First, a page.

Fall and spring are known to be prime seasons for stunning photography, but not many know that winter is actually the best time to capture the quiet beauty of the world. Having traveled the world many times over for National Geographic, fine art photographer Jeff Mitchum has the insider knowledge that your readers can use to take advantage of this magnificent season and create their own dazzling winter wonderland keepsake.
Did You Know?
- The advantage of shooting during winter instead of summer can be found in the air. Unlike the warmer and more humid months, the winter air is free from moisture and the resulting light lends a greater feel of depth and clarity to captured images.
- The longer winter days and lengthened light present a unique opportunity to capture pinkish reds and soft yellows. Red is the rarest light; however, because the sun stays closer to the horizon, the lenses can easily capture the unusual color and its various hues during this special time of year.
- If the camera is set to shoot automatically, a good trick is to override the meter. If the camera is pointed at an object lighter or darker than middle gray, the meter incorrectly calculates and will either under- or over-expose the image. By manually overexposing a stop or two, it will turn a dull-looking polar bear into a vibrant white creature of the north.
- Anticipation is an essential element to unrivaled winter photography. If weather forecasts predict a large storm, arrive the day before to capture its dramatic fringes. Furthermore, never rest during a clearing storm; the wild dramatic light is fantastic for those landscape masterpieces and is worth the chase.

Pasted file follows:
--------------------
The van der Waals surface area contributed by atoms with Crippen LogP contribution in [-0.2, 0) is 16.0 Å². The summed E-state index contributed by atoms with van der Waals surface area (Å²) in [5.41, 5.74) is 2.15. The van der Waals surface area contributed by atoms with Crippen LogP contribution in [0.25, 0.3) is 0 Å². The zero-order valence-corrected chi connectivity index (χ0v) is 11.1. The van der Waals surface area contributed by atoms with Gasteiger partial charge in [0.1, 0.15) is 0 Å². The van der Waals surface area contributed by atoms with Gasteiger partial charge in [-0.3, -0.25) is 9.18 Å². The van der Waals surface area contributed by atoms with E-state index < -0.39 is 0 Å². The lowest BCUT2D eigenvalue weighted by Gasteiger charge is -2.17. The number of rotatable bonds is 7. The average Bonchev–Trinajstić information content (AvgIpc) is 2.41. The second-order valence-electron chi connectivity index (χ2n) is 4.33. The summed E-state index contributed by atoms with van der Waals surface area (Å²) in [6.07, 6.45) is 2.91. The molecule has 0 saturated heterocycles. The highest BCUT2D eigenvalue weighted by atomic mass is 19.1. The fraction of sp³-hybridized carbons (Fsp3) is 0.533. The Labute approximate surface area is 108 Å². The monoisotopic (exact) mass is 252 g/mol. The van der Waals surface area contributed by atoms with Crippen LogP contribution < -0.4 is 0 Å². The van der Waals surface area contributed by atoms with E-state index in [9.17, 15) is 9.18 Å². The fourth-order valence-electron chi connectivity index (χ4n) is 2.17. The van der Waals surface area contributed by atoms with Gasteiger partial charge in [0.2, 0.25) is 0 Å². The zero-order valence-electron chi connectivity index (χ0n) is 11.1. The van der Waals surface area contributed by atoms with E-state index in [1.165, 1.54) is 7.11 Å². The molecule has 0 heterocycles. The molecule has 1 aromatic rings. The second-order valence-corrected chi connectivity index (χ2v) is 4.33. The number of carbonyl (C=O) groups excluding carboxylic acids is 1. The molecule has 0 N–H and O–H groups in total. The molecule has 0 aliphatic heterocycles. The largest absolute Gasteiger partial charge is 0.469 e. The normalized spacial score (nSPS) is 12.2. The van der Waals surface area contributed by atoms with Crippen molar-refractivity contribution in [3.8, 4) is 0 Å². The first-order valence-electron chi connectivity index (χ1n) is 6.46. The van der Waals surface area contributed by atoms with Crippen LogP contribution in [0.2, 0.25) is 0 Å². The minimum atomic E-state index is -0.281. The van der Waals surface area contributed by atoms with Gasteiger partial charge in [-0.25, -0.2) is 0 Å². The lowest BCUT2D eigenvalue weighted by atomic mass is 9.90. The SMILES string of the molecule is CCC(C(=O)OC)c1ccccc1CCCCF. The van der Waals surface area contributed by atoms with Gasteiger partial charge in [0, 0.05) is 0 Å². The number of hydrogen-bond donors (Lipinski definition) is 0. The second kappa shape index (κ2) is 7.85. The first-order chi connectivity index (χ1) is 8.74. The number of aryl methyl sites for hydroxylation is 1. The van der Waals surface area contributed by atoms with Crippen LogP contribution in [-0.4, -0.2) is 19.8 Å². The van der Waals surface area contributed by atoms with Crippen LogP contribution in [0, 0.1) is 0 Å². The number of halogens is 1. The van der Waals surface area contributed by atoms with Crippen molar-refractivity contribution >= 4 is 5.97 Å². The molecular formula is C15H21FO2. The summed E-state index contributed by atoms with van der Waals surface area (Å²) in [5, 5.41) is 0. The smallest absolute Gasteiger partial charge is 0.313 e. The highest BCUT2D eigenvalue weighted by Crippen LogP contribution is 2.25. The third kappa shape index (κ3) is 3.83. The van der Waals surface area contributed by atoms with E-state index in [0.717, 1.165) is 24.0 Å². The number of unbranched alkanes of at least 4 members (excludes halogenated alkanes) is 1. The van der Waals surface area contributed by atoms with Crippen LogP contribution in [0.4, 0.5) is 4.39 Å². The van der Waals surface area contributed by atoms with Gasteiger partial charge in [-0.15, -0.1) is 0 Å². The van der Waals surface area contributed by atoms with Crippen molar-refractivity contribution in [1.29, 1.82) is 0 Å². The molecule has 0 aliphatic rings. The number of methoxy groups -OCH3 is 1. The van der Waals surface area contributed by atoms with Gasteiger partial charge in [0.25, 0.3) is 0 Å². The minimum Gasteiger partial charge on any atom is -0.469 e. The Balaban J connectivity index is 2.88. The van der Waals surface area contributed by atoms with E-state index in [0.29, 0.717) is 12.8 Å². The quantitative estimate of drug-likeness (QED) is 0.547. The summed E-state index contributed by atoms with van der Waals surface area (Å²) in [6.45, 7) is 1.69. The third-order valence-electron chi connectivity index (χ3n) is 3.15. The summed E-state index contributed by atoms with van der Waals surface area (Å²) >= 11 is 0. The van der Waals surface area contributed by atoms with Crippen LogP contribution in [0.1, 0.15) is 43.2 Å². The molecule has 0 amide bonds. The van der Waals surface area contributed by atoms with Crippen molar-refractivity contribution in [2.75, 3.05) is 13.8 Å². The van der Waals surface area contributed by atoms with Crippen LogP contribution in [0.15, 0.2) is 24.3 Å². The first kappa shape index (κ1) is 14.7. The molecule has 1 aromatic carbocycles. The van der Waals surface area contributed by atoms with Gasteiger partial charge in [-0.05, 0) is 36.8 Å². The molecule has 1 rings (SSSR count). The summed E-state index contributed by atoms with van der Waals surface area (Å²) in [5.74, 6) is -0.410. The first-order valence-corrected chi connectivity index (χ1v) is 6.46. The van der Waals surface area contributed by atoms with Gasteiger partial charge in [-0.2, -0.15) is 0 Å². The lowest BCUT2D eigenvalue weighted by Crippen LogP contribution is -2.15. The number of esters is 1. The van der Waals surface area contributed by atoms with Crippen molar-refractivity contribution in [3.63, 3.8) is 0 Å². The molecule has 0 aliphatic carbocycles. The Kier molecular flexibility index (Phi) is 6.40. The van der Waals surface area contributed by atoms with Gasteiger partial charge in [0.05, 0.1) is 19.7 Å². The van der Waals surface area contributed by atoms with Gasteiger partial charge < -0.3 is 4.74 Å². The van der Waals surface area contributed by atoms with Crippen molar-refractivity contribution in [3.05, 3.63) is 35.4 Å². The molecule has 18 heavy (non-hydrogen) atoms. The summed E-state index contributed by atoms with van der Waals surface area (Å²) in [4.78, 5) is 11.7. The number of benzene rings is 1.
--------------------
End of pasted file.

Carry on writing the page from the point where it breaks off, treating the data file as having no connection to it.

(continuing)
- Not many consider trekking through snow in freezing temperatures an exciting adventure – that is, until they discover how to be a human bobsled! Click here for Mitchum’s tip on how to mix an element of fun into the hike.
- It's extremely important to plan ahead to avoid becoming a frosty glass of human flesh. To keep sweat volume to a minimum during location hikes, visit an adventure apparel store for the latest styles and go outdoors fashionably warm with breathable clothing. Mitchum’s essential list includes a Patagonia puffer jacket, Mountain Hardware’s 800-fill down pocket and toe warmers, North Face gloves, snow board pants (for human bobsledding) and a small beanie to go under a large fur cap. In addition, opt for super-absorbent paper towels instead of tissue paper; they are softer and work amiably with camera lenses.
- Never go into the backcountry without the ability to start a fire and create a refuge. Instead of suffering through potentially fatal nights, be sure to take a butane lighter and practice building a lean-to shelter. Turn the preparation into family time by practicing with the kids in the backyard before embarking on a frosty adventure. This will make those harsh nights more comfortable and make it possible to enjoy hot chocolate while waiting for the morning sun.
- Never go into the den of a hibernating bear since most come out at some point during their hibernation. Bears in the Alaskan range are less likely to wake up, but why mess with something that likes easy snacks? Instead, Mitchum recommends shooting a unique image of the bear’s frozen tracks leading into the den with a dramatic sunset.